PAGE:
Late last week, the Minnesota Judicial Council stated that there will be a 60-day pause on all in-person criminal jury trials, effective through February 1. The order comes on the heels of new COVID-19 regulations put forth by Gov. Tim Walz.
Minnesota Supreme Court Chief Justice Loria Gildea said some exceptions will be made for certain cases, but nearly all trials going forward will be conducted virtually unless it is “impossible or there is an emergency.” She went on to say that she believes the decision is “in the best interests of the people we serve.”
The order will go into effect on November 30, giving the court and legal officials a few days to get their ducks in a row. The order also means that other than trials that are already in progress, no criminal jury trials will commence until at least February 1, 2021, unless an exception is granted. There is no current system for how and why these exceptions will be granted, although preference is expected to be given to in-custody defendants who request a speedy trial. However, those requests needed to be made prior to the issuance of the order on November 20, because the courts feared an influx of requests if they extended the deadline.
While it’s important that the courts help to work through their caseload in these unprecedented times, these remote hearings will certainly bring their own challenges. During Gildea’s own virtual appearance before the council last week, her connection cut out at several points and her voice became garbled, prompting the meeting to shut down and restart on one occasion.
It will also be a challenge for defense attorneys who routinely meet with their clients and the prosecution to develop strategies and put forth the strongest case possible. Attorneys will need to learn how to adapt to this new normal in order to put forth the best case for their clients, and we believe we have the years of experience to do just that. We already connect with our clients through digital means like email and text messaging, and we are familiar with Zoom, Facetime, GoToMeeting and other forms of virtual teleconferencing.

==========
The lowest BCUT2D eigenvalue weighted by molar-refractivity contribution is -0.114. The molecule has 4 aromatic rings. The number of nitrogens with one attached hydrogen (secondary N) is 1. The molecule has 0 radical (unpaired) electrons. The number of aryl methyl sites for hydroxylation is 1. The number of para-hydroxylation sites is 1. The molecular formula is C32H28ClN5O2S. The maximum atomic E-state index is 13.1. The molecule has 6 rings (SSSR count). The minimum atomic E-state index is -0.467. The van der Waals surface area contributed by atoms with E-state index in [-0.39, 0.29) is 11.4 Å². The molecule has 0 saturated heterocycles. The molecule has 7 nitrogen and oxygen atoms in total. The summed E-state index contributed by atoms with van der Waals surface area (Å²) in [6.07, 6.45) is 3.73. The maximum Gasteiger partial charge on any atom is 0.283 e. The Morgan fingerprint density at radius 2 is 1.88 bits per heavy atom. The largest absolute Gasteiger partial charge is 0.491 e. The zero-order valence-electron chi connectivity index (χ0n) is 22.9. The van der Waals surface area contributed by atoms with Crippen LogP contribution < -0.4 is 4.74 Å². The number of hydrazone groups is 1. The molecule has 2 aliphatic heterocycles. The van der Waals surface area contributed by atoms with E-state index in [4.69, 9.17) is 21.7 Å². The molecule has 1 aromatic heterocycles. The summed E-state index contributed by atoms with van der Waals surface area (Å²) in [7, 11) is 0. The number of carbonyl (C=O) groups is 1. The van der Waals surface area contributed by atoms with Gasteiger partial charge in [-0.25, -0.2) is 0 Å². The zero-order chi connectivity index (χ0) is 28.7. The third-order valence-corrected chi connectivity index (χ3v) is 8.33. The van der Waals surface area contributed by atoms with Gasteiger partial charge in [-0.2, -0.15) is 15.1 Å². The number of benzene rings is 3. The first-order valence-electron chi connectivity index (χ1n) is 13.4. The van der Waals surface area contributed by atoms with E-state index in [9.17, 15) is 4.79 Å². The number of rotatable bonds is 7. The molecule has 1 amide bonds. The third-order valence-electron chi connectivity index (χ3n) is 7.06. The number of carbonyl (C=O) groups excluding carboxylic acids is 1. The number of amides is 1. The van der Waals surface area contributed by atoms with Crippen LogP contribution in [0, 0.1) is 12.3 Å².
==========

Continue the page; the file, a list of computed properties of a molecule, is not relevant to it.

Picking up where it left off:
So if you are in the middle of a pending criminal case, don’t go it alone or with representation that is not equipped to help provide you with the best defense possible during these challenging times. At Appelman Law Firm, we offer a free case review and would be glad to connect with you through whatever means is easiest to go over so of the basics of your case and provide advice. Don’t assume that you’re in the clear because courts are shifting online, because your day is court is still going to arrive one way or another.
If you need help planning your criminal defense for a remote trial, reach out to Avery and the experienced trial lawyers at Appelman Law Firm today.